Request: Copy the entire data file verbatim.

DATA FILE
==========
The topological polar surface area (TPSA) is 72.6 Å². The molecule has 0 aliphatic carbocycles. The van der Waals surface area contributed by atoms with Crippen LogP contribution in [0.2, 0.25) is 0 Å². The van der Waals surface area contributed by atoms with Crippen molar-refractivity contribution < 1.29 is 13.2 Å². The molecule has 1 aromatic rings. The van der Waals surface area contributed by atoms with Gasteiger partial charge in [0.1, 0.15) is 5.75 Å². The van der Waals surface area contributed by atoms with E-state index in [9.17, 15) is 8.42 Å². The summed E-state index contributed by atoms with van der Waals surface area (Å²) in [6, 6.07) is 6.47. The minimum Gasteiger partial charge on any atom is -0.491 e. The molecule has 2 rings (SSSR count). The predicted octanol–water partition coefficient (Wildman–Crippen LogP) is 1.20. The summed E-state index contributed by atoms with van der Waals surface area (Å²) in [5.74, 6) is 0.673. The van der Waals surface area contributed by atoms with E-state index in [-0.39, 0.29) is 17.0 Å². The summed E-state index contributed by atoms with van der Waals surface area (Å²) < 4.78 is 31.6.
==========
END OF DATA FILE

The topological polar surface area (TPSA) is 72.6 Å². The molecule has 0 aliphatic carbocycles. The van der Waals surface area contributed by atoms with Crippen LogP contribution in [0.2, 0.25) is 0 Å². The van der Waals surface area contributed by atoms with Crippen molar-refractivity contribution < 1.29 is 13.2 Å². The molecule has 1 aromatic rings. The van der Waals surface area contributed by atoms with Gasteiger partial charge in [0.1, 0.15) is 5.75 Å². The van der Waals surface area contributed by atoms with E-state index in [9.17, 15) is 8.42 Å². The summed E-state index contributed by atoms with van der Waals surface area (Å²) in [6, 6.07) is 6.47. The minimum Gasteiger partial charge on any atom is -0.491 e. The molecule has 2 rings (SSSR count). The predicted octanol–water partition coefficient (Wildman–Crippen LogP) is 1.20. The summed E-state index contributed by atoms with van der Waals surface area (Å²) in [5.74, 6) is 0.673. The van der Waals surface area contributed by atoms with E-state index in [-0.39, 0.29) is 17.0 Å². The summed E-state index contributed by atoms with van der Waals surface area (Å²) < 4.78 is 31.6.